Moves App Journals Physical Activity Without a Wristband
The main Moves interface is a neat-looking personal daily timeline, with proportional representation of time spent walking, running, biking, and in transit, in a vertical display that links together all the locations visited within 24 hours.
The app uses adaptive techniques to minimize battery drain by drawing cell-tower data most of the time, and then activating GPS when the accelerometer moves in a recognized way.
It’s made by a Helsinki-based company called ProtoGeo that is led by designer Sampo Karjalainen, a founder of kids’ virtual world Habbo Hotel.
Karjalainen thinks Moves can be a viable alternative to the Fitbit, Nike FuelBand and Jawbone Up, because it doesn’t require people to buy an additional device and keep it charged.
And besides, wristband-based sensors are not terribly sophisticated, anyway — many people find that they only approximate a measure of their physical activity, and they do a terrible job of tracking cycling, since it’s a stiff-wristed sport.
I was particularly interested in the app because I think it’s an example of passively harvesting personal data for the user’s benefit.
So the two big questions are 1) Is Moves accurate? And 2) Will it kill my phone battery?
This isn’t a product review, but I’d say that in two weeks of using the app my answers would be 1) It’s pretty accurate, but not as accurate as constant GPS tracking. And 2) It will have an impact on your battery, but not as bad as constant GPS tracking.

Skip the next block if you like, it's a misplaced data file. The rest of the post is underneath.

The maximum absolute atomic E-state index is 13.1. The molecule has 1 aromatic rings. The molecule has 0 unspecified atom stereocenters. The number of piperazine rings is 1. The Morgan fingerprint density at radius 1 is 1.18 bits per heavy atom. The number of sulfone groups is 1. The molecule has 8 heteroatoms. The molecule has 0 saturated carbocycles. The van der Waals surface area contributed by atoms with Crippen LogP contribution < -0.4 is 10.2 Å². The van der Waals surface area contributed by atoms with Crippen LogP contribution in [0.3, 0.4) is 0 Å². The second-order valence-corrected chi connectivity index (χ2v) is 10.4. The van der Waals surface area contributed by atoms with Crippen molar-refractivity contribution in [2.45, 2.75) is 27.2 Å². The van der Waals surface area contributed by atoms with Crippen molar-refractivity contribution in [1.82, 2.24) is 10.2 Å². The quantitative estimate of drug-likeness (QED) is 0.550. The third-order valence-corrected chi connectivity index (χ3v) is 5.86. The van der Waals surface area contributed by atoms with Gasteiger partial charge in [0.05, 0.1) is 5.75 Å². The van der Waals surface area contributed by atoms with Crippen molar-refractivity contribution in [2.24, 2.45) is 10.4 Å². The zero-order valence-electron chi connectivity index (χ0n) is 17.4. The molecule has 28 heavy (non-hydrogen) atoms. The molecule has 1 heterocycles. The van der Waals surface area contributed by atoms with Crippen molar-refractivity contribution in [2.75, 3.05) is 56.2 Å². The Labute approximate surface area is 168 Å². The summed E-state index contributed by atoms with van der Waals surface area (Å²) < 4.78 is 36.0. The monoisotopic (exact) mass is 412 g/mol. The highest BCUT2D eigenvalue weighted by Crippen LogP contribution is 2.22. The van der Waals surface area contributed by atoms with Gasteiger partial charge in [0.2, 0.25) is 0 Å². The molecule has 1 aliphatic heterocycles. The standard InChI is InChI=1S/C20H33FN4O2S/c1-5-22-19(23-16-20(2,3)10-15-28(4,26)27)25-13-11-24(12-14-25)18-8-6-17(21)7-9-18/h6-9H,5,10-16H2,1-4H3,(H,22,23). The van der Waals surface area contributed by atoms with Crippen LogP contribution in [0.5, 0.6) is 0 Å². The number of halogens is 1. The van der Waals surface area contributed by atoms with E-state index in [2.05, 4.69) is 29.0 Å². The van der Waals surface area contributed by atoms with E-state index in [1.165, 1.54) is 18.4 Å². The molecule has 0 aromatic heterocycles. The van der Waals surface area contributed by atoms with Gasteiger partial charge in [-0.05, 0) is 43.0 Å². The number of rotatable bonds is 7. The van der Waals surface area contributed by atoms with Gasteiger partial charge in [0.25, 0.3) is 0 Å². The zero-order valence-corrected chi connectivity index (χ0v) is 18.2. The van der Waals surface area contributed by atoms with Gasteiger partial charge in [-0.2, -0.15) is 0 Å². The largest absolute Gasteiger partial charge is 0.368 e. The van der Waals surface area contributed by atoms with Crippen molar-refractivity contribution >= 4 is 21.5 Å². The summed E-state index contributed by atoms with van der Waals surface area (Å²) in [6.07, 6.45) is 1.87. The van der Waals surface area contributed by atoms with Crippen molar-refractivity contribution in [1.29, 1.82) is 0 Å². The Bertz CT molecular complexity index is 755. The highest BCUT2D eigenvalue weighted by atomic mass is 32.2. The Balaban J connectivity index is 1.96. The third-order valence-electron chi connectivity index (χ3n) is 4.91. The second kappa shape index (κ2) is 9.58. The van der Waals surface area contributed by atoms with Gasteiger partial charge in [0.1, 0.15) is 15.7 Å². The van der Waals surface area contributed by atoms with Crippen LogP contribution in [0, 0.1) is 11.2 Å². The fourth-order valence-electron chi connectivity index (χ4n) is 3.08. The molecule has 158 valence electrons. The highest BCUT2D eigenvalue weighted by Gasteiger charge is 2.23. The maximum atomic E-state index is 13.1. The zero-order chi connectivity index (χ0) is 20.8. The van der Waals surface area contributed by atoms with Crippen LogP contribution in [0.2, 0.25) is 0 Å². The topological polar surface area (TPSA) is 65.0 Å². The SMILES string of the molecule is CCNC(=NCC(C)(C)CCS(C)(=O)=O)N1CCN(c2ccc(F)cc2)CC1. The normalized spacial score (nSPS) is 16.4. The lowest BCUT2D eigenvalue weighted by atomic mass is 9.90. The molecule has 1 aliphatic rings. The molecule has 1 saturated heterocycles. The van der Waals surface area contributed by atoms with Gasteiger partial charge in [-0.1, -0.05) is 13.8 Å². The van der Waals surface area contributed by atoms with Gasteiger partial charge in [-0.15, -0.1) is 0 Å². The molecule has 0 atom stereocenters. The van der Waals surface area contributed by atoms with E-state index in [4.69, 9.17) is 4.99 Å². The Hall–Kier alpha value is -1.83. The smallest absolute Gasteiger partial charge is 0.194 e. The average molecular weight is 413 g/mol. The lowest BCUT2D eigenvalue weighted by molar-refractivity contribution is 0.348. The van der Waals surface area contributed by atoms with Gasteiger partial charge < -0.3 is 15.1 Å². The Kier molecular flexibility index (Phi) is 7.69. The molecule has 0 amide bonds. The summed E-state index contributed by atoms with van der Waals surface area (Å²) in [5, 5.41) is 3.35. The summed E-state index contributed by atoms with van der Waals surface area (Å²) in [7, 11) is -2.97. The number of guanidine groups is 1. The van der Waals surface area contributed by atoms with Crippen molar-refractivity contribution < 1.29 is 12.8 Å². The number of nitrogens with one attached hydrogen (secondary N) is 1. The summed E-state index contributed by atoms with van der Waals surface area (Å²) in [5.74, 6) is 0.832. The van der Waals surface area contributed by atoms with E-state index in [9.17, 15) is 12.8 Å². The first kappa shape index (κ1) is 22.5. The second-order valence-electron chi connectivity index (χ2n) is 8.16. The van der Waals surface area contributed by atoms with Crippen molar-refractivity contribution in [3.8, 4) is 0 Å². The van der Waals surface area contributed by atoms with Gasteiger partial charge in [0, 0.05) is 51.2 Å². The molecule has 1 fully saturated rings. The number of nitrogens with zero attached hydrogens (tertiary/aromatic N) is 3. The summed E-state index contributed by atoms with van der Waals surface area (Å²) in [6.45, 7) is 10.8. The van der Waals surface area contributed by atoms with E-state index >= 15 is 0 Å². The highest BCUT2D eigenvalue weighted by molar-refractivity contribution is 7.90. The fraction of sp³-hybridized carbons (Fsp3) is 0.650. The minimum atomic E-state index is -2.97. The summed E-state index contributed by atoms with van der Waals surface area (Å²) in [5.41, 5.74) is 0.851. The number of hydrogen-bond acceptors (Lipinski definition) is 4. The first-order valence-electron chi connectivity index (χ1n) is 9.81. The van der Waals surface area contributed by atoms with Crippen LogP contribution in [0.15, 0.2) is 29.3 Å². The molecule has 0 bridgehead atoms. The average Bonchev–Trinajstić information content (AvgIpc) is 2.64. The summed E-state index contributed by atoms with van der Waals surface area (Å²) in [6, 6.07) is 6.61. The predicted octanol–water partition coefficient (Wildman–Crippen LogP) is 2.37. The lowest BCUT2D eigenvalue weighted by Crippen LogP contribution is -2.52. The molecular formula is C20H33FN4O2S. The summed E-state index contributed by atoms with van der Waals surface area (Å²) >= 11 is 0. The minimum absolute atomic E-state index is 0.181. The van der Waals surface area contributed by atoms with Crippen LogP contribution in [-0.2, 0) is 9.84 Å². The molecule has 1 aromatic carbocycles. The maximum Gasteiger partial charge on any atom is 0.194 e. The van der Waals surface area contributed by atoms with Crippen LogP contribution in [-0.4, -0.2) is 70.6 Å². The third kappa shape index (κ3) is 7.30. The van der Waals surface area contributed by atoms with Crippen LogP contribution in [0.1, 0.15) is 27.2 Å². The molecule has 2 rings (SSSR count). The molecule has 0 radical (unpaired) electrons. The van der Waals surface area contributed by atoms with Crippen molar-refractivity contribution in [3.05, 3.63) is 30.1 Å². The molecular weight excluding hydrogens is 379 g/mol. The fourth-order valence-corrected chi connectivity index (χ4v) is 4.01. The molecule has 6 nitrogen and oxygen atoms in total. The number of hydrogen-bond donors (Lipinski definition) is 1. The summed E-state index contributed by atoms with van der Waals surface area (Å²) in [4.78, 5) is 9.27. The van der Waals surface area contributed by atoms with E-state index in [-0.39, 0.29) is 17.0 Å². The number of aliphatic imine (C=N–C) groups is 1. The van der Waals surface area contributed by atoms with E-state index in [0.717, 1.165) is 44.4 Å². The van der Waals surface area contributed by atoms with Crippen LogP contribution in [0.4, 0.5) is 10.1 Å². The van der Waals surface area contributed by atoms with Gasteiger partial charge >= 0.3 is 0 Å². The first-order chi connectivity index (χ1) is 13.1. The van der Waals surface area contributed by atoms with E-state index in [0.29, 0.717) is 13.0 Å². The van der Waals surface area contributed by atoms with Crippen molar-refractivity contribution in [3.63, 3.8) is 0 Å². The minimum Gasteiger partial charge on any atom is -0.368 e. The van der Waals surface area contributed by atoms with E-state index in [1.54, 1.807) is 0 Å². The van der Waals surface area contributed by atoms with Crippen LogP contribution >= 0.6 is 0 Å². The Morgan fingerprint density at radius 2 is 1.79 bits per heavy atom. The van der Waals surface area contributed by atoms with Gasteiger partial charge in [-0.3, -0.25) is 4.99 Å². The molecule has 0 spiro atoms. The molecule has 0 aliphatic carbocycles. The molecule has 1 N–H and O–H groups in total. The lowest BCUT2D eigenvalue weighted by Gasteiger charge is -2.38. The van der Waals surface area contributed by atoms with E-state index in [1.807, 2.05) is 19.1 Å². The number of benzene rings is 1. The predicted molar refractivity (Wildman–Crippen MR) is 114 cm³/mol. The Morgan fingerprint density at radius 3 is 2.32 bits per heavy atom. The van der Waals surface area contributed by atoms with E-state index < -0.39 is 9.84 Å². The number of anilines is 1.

You may still want to use an additional app like Endomondo or RunKeeper to track workouts. I found that Moves was particularly bad at counting my mileage on the treadmill at the gym.
Karjalainen told me that Moves users can hold their phones normally — in their pocket or bag is fine — and the service has learned patterns of movement that correspond to various activities.
His goal is for Moves to be an everyday, mainstream tool to make people more conscious of their physical activity. It’s all about low-effort record-keeping. For instance, a future feature that Karjalainen mentioned would be interspersing photos from the day throughout the timeline.
But there is nothing if not competition in this space. Passive tracking seems likely to be a future feature of Google’s Google Now Android personal assistant app, which quietly launched a monthly activity summary of walking and biking.
I’d previously experimented with using Alohar Mobile’s Placeme app to passively track all the locations I visited on a daily basis, but Moves’ timeline interface seems more interesting and informative than a map of everywhere I’ve been (plus, Moves has a map view, too).
ProtoGeo has raised $1.6 million in seed funding from Lifeline Ventures and PROfounders.